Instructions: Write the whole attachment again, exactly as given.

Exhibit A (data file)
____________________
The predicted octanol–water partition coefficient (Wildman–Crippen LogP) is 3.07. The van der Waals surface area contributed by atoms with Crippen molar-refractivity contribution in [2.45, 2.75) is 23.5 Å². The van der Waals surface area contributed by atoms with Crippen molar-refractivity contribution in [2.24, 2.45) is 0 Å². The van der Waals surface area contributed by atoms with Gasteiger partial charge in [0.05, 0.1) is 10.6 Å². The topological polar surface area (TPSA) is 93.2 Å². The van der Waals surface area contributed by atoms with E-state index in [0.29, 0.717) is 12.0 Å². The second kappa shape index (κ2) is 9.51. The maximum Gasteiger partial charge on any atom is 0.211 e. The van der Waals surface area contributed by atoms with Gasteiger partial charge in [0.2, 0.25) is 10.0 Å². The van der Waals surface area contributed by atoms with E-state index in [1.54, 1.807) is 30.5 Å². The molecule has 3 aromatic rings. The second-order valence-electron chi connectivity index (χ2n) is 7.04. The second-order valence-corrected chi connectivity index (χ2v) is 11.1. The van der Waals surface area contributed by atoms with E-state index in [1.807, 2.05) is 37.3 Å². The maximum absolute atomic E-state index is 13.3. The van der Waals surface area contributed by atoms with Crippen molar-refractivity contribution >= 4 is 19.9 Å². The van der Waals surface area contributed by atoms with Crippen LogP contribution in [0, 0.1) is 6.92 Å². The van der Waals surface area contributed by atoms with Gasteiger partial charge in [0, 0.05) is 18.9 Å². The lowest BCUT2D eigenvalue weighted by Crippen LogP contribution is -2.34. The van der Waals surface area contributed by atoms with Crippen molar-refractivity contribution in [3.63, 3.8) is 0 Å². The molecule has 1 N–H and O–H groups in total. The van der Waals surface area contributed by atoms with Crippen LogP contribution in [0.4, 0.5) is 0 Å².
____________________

The predicted octanol–water partition coefficient (Wildman–Crippen LogP) is 3.07. The van der Waals surface area contributed by atoms with Crippen molar-refractivity contribution in [2.45, 2.75) is 23.5 Å². The van der Waals surface area contributed by atoms with Crippen molar-refractivity contribution in [2.24, 2.45) is 0 Å². The van der Waals surface area contributed by atoms with Gasteiger partial charge in [0.05, 0.1) is 10.6 Å². The topological polar surface area (TPSA) is 93.2 Å². The van der Waals surface area contributed by atoms with E-state index in [0.29, 0.717) is 12.0 Å². The second kappa shape index (κ2) is 9.51. The maximum Gasteiger partial charge on any atom is 0.211 e. The van der Waals surface area contributed by atoms with Gasteiger partial charge in [0.2, 0.25) is 10.0 Å². The van der Waals surface area contributed by atoms with E-state index in [1.54, 1.807) is 30.5 Å². The molecule has 3 aromatic rings. The second-order valence-electron chi connectivity index (χ2n) is 7.04. The second-order valence-corrected chi connectivity index (χ2v) is 11.1. The van der Waals surface area contributed by atoms with E-state index in [1.807, 2.05) is 37.3 Å². The maximum absolute atomic E-state index is 13.3. The van der Waals surface area contributed by atoms with Crippen molar-refractivity contribution >= 4 is 19.9 Å². The van der Waals surface area contributed by atoms with Crippen LogP contribution in [0, 0.1) is 6.92 Å². The van der Waals surface area contributed by atoms with Gasteiger partial charge in [0, 0.05) is 18.9 Å². The lowest BCUT2D eigenvalue weighted by Crippen LogP contribution is -2.34. The van der Waals surface area contributed by atoms with Crippen molar-refractivity contribution in [3.63, 3.8) is 0 Å². The molecule has 1 N–H and O–H groups in total. The van der Waals surface area contributed by atoms with Crippen LogP contribution in [0.4, 0.5) is 0 Å².